George Floyd’s family urges US Congress to pass police reform bill

Written by on May 26, 2021

The family of George Floyd met on the anniversary of his death with top legislators in the United States Congress and President Joe Biden to push for passage of police reform legislation stalled by policy disputes.


Handcuffed and lying face down in the street, Floyd was killed by police in Minneapolis on May 25 a year ago when one of the officers put the weight of his knee on Floyd’s neck for over nine minutes.


Floyd’s death triggered nationwide protests and violent clashes with police in big US cities, prompting Democrats in Congress to propose police reform legislation named in Floyd’s honour. The protests fuelled a broader racial reckoning in the US that continues to reverberate.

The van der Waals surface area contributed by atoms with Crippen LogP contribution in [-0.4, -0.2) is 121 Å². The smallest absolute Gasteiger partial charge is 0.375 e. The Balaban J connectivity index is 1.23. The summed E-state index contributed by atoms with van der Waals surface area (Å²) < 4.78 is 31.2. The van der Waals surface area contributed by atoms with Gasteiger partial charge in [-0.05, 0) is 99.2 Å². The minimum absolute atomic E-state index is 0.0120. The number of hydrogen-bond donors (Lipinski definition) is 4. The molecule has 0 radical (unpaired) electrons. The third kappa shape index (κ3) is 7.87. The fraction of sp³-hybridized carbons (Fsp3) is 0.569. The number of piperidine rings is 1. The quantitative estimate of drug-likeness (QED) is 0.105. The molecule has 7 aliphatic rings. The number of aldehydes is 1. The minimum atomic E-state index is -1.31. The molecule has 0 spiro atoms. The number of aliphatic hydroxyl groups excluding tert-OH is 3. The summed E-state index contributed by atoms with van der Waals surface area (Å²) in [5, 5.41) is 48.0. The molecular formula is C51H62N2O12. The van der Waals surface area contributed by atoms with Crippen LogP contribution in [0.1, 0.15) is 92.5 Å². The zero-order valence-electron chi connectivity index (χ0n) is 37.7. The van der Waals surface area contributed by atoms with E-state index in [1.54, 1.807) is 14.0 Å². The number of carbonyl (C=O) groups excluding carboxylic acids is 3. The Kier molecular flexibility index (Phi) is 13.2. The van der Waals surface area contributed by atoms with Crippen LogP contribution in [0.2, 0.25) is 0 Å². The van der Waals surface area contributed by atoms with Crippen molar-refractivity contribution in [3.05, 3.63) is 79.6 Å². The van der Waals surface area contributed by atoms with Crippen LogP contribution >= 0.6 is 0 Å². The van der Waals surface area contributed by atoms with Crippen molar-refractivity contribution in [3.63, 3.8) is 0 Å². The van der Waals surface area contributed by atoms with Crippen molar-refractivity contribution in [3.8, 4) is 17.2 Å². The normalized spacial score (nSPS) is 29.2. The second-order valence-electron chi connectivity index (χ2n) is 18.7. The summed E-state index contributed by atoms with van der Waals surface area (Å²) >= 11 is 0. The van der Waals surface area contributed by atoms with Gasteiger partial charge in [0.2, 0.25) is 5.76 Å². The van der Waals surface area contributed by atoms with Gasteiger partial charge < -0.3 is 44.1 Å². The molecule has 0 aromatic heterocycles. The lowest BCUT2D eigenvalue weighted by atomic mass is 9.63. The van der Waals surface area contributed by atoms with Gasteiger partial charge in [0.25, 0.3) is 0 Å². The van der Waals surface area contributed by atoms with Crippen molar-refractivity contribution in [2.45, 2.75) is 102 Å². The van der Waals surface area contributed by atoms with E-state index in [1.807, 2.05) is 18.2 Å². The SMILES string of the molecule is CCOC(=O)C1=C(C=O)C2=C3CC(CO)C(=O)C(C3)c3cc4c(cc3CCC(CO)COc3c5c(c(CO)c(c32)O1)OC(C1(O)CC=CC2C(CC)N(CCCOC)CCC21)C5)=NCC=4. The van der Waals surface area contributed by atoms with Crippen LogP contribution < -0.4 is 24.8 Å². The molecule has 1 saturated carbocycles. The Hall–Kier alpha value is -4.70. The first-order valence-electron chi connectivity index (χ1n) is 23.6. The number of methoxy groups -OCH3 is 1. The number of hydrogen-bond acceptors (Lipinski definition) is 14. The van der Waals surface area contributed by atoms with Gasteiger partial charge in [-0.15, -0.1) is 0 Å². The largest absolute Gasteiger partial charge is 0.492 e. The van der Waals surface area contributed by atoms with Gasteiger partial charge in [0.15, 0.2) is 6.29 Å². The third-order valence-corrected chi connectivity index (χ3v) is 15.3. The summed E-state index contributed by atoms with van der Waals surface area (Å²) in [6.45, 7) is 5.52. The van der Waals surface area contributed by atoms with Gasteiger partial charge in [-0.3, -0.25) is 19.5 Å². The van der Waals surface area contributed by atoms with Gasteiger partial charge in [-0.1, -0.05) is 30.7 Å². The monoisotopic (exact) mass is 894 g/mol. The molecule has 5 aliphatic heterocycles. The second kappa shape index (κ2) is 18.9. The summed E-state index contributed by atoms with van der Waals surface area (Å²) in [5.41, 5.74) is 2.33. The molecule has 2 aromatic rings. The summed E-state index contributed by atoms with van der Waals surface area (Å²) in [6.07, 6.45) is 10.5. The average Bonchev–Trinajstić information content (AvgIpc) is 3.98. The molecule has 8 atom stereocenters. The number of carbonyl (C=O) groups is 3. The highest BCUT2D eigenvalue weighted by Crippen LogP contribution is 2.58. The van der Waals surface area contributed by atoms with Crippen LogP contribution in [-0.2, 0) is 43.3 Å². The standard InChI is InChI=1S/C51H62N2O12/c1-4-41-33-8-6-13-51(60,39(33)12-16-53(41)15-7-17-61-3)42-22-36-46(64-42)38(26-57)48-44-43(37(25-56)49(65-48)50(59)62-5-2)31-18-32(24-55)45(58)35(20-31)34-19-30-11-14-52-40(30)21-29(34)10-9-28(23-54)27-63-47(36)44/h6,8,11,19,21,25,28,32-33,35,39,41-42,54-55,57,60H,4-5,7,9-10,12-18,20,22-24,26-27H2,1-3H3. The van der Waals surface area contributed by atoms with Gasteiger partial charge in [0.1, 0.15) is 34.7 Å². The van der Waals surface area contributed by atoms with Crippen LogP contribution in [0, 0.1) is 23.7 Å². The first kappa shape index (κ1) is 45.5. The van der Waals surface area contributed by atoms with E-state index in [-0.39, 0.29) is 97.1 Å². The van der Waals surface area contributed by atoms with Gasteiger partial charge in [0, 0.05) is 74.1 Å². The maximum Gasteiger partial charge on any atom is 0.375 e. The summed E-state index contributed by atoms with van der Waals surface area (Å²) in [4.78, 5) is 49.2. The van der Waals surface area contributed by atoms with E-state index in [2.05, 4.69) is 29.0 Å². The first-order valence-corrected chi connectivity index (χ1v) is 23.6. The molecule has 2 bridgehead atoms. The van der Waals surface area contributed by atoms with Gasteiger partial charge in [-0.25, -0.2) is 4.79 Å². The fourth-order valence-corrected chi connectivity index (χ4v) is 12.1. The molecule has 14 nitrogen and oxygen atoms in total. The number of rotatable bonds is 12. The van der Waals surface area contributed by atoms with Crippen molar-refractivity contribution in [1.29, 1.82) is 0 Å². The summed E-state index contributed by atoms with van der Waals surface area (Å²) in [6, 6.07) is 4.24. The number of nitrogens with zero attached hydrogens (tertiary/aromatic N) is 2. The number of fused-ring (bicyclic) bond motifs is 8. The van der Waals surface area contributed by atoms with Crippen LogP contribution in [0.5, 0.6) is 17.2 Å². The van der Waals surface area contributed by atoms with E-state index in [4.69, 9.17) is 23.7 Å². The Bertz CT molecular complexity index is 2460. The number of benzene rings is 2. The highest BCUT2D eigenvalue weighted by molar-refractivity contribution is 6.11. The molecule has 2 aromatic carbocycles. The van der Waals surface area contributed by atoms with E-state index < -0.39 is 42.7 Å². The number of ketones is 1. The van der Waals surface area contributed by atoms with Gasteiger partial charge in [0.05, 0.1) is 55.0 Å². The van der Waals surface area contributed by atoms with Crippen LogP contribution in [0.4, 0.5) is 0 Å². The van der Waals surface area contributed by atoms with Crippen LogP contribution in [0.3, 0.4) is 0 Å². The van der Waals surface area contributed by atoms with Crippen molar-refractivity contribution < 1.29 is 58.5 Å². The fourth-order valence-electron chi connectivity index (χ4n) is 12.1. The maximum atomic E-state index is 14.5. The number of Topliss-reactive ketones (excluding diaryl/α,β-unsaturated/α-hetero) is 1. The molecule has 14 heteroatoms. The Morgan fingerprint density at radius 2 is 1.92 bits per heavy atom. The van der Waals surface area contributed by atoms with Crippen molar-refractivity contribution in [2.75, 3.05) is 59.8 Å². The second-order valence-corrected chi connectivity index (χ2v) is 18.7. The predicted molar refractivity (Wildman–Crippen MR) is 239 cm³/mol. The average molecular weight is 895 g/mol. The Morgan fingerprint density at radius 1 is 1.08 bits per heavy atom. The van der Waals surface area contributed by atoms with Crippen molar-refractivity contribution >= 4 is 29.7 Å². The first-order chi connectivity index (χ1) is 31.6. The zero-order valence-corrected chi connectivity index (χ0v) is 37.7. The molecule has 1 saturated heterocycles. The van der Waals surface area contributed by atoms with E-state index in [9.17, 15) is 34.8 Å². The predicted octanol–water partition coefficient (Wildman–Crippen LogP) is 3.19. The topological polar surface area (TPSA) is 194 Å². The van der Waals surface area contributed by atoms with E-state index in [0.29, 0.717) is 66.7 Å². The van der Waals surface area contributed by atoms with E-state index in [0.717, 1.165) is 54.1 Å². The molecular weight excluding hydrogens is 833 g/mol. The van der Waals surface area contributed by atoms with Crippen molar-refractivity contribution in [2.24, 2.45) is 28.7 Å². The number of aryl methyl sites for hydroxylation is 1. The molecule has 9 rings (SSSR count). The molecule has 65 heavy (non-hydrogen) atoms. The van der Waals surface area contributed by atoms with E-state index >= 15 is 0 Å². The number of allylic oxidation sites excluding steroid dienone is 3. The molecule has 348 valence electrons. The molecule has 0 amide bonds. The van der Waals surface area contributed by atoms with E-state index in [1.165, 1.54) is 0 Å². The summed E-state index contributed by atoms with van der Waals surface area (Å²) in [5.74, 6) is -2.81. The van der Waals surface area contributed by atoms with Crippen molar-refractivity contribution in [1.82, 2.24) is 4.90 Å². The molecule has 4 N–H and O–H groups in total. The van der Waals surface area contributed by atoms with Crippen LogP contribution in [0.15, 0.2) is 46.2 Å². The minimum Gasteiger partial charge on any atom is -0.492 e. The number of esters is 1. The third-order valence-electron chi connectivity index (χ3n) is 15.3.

The House of Representatives has twice passed the George Floyd Justice in Policing bill that would implement sweeping federal reforms but which Senate Republicans have opposed. Among the proposed reforms, the Democratic-backed House bill seeks to ban the use of chokeholds like the one that killed Floyd.


The family met privately with Biden on Tuesday in a visit at the White House that was described by family participants as a very personal meeting in which Biden and Vice President Kamala Harris spoke from the heart and offered their support for reform legislation.

Biden told the family “that he doesn’t want to sign a bill that doesn’t have substance and meaning so he is going to be patient, to make surest is the right deal, not a rush bill”, Ben Crump, the family lawyer, said.

The family was scheduled to meet leading US senators to call for a bipartisan compromise on the police reform bill.


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